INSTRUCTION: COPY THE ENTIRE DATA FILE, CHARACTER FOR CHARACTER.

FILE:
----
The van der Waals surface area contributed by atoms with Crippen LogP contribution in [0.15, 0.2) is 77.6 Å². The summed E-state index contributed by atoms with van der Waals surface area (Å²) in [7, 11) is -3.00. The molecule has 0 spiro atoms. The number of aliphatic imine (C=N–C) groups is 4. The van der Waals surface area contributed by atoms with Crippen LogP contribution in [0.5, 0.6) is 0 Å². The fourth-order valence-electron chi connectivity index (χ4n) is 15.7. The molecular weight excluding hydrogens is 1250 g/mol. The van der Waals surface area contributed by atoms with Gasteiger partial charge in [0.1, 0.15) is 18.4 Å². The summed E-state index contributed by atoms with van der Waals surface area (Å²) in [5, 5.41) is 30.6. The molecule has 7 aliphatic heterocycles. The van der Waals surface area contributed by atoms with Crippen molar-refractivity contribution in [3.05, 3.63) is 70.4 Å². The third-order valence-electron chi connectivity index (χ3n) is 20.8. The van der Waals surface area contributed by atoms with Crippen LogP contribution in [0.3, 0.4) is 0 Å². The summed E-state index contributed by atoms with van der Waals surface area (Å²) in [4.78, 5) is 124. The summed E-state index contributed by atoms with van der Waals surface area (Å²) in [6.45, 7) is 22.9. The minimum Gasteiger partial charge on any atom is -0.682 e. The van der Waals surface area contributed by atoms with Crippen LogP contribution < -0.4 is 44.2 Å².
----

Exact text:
The van der Waals surface area contributed by atoms with Crippen LogP contribution in [0.15, 0.2) is 77.6 Å². The summed E-state index contributed by atoms with van der Waals surface area (Å²) in [7, 11) is -3.00. The molecule has 0 spiro atoms. The number of aliphatic imine (C=N–C) groups is 4. The van der Waals surface area contributed by atoms with Crippen LogP contribution in [0.5, 0.6) is 0 Å². The fourth-order valence-electron chi connectivity index (χ4n) is 15.7. The molecular weight excluding hydrogens is 1250 g/mol. The van der Waals surface area contributed by atoms with Gasteiger partial charge in [0.1, 0.15) is 18.4 Å². The summed E-state index contributed by atoms with van der Waals surface area (Å²) in [5, 5.41) is 30.6. The molecule has 7 aliphatic heterocycles. The van der Waals surface area contributed by atoms with Crippen molar-refractivity contribution in [3.05, 3.63) is 70.4 Å². The third-order valence-electron chi connectivity index (χ3n) is 20.8. The van der Waals surface area contributed by atoms with Crippen LogP contribution in [0.3, 0.4) is 0 Å². The summed E-state index contributed by atoms with van der Waals surface area (Å²) in [4.78, 5) is 124. The summed E-state index contributed by atoms with van der Waals surface area (Å²) in [6.45, 7) is 22.9. The minimum Gasteiger partial charge on any atom is -0.682 e. The van der Waals surface area contributed by atoms with Crippen LogP contribution < -0.4 is 44.2 Å².